TV meteorologist Mike Nelson on June 9 warned that Denver would be 10 degrees warmer than average that day. Thermometers indeed reached 91, as he predicted.
That same day, at a meeting of the Colorado Public Utilities Commission, Eric Blank was thinking about potential heat waves almost a decade into the future. Blank, the chairman of the commission, wondered how Xcel Energy’s electrical infrastructure would hold up if Colorado was part of a regional heat wave in the summer of 2030, with temperatures 8 degrees above average for a full week.
The utility commissioners were engaging in an exercise of what-ifs. They regulate Xcel, which is responsible for more than 60% of the state’s electrical sales, and Black Hills Energy, also an investor-owned utility. Periodically, those utilities must submit plans to show how they intend to meet demands. Part of the dance between regulators and utilities is creation of models that seek to depict future trends.
Planning for electrical generation—and the task of state regulators in protecting public interests—has become far more complex during recent decades.
A few decades ago there were far fewer moving parts. Back then, mostly it was a task of ensuring enough generation to meet the demand. That demand was always growing, as Colorado’s population grew at mostly 10% to 20% a decade and demand grew even more rapidly as we found ever-more ways to use electricity.
Now energy systems are in flux. Newer and more complex technologies have started arriving, and societal concerns have shifted. Those shifts in the last 10 to 15 years can be seen in Xcel Energy’s resource planning now being reviewed by state utility regulators.
“Today there are so many more options, so many other policy considerations,” says Erin O’Neill, the chief economist on the staff at the Public Utilities Commission.
“It’s not just about what costs the least. It’s about economic development and jobs—and, in the retirement of coal plants, the community impacts of just transition. It’s not that the economics and low cost don’t matter. But there are many other considerations.”
Chief among the policy considerations is how to reduce emissions. Xcel Energy in December 2018 announced a goal of reducing emissions 50% by 2030 and emissions-free electricity by 2050 in Colorado and other states where it operates.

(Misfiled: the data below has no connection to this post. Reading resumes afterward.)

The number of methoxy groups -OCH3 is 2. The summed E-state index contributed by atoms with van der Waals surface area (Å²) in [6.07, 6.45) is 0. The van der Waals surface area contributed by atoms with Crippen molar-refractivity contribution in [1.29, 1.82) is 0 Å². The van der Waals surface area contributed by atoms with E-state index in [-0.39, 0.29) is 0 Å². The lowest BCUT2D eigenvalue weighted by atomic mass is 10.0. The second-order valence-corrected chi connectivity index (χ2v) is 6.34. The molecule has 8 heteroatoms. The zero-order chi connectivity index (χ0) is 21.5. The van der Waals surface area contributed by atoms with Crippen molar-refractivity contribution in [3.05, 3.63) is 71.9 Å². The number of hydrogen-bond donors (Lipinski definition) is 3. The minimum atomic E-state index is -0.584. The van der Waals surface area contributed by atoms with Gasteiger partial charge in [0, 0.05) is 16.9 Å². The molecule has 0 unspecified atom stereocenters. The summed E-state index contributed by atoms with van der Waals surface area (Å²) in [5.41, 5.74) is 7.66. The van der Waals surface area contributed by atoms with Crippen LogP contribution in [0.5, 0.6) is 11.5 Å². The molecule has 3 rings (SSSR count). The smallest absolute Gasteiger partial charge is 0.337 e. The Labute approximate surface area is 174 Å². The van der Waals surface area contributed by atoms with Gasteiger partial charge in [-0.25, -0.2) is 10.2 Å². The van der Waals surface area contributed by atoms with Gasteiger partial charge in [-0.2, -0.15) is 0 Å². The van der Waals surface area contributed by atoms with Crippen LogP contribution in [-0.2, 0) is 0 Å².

Colorado legislators in May 2019 codified that promise into law, part of a comprehensive effort to decarbonize Colorado’s economy 50% by 2030 and 90% by 2050.
The 2030 goal will be far more easily achieved, largely because of the coal plant closures this decade. Xcel had previously announced plans to close two coal-burning units at the Comanche Station near Pueblo in 2022 and 2024. Earlier this year, as part of its current planning, it announced plans to close units at Hayden in 2027 and 2028. In addition, it plans to switch Pawnee, the plant near Brush, to natural gas by 2028.
In the next few years, Xcel expects to add “tons of wind, tons of solar, and tons of storage,” Matthew Larson, an Xcel attorney, told state legislators in May.
The energy path for Xcel and other utilities gets less clear as 2030 approaches. Chief among the giant questions is how storage will evolve. Lithium-ion batteries can store electricity for just a few hours. Utilities need storage that they can draw on for days, such as in the mid-February cold snap, or perhaps like that hypothetical heat wave of 2030 where temperatures spike 8 degrees for a week.
Hydrogen—one of the options being studied by Xcel—could store electricity for days but remains prohibitively expensive and has safety issues that must be resolved. More attractive at this point – and an idea being studied by Xcel – is molten-salt, which is already being used in various places in the world in conjunction with concentrated solar facilities. Still other possibilities are being examined.